Tristan Hume

Github Resume + Project List Blog

Shenanigans With Hash Tables

29 July 2019

One reason to know how your data structures work is so that when your problem has unusual constraints you can tweak how they work to fit the problem better or work faster. In this article I’ll talk about four different fun tweaks to the concept of a hash table that I made in the process of using hash tables to implement interface method lookup vtables in my compilers class Java-subset compiler. The fact that I knew the contents and lookups of all the tables at compile time allowed me to heavily optimize the way the hash table worked at run time until the common case was just indexing an array at a constant offset! Even outside the context of compilers, I think this is an interesting source of inspiration for the ways you can tweak data structures for your purpose.

Background on vtables and interfaces

For object-oriented languages, compilers usually use “vtables” to implement method dispatch. This is when every object has a pointer to an array of function pointers corresponding to the different methods on that object. Each method has a fixed slot, with methods in base classes coming before inherited ones so that an object can be treated as its base class with the same offsets.

The problem is that implementing interfaces is harder since the vtable prefix trick doesn’t work. Java HotSpot implements interface method calls doing a linear search over a list of “itables” for each interface an object implements, then using inline caching and fancy JIT specialization to speed that up in the common case.

The simpler alternative is to make a giant table of every method signature present in the program (for Java that’s name and parameter types like addNums(int,int)), each class will have an instance of this table with the slots for methods it implements filled in (including ones inherited from superclasses), and most slots empty. Then for interface dispatch you can just use a fixed offset for the interface method signature: easy and fast. The problem is the size of each table scales with the size of the program, and so does the number of tables, leading to O(n^2) scaling, making this technique non-viable for large programs.

Hash vtables

Basic Hash Table Diagram

Instead of using a giant fixed table, we can use a hash table from method signature to method pointer. Since every table doesn’t need to be large enough to fit all method signatures in the entire program, this solves the scaling problem. For simplicity we’ll use linear probing to handle the case when our hash tries to put two methods in the same slot: we put the colliding method in the next available slot.

However this is now much slower than simple tables. A simple hash table lookup with linear probing includes two operations that need to loop over the bytes in the signature as well as a probing loop:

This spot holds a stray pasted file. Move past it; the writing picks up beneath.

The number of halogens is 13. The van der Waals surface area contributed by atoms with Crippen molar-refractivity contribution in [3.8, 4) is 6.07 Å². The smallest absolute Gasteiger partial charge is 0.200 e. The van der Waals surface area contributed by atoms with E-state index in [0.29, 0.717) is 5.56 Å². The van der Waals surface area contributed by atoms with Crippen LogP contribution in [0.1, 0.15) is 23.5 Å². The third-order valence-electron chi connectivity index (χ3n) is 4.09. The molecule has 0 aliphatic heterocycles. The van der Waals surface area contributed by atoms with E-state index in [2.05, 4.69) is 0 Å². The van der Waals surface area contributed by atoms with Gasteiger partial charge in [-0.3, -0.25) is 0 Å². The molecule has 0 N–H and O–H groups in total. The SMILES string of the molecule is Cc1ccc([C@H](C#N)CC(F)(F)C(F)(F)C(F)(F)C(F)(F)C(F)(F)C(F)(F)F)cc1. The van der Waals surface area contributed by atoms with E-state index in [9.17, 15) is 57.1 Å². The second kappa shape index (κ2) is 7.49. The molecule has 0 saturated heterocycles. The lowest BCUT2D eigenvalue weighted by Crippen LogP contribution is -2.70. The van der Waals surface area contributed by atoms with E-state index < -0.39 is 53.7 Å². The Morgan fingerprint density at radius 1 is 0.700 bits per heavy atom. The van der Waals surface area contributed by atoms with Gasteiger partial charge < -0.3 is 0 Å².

struct TableEntry {
  char *signature; // assume signatures are strings for simplicity
  void *fnAddr;
}

void *lookup(TableEntry *table, size_t tableSize, char *query) {
  uint32_t queryHash = hash(query); // <- O(n) in signature length
  // look in the next slot if a collision bumped our target from its place
  for(;;queryHash++) {
    queryHash %= tableSize;
    TableEntry entry = table[queryHash];
    if(strcmp(query, entry.signature) == 0) { // <- O(n) in signature length
      return entry.fnAddr;
    }
  }
}

Why use queryHash %= tableSize instead of just indexing with queryHash % tableSize? I did that in the initial draft of this post, but then I realized it breaks when the initial hash is close to the maximum integer and probing causes queryHash to overflow to zero. That would have been a very evil bug since it would silently give the wrong result but only exceedingly rarely.

Hashing at compile time

Compile Time Hash Table Diagram

First we’ll take advantage of the fact that we know which signatures are going to be used for each method call lookup at compile time, so we can do the hashing at compile time and then just compare the hashes when probing. This way we don’t even need to store the signatures in table for comparison, just the hashes.

struct TableEntry {
  uint32_t hash;
  void *fnAddr;
}

void *lookup(TableEntry *table, size_t tableSize, uint32_t queryHash) {
  for(;;queryHash++) {
    queryHash %= tableSize;
    TableEntry entry = table[queryHash];
    if(entry.hash == queryHash) {
      return entry.fnAddr;
    }
  }
}

Now our method lookup is simple enough that we can viably translate it to assembly and insert a version of it at every method call site. In the common case of no probing, branch prediction and out of order execution in modern processors should even make it so the cost over a normal vtable lookup is minimal!

Avoiding collisions with rehashing

The above approach has a problem, which is that we stopped handling hash collisions. A method call could resolve incorrectly if two different signatures hash to the same thing. According to my most frequently referenced Wikipedia page, at 32 bits for our hash we’re not safe from collisions in large programs, even if we use a strong hash function.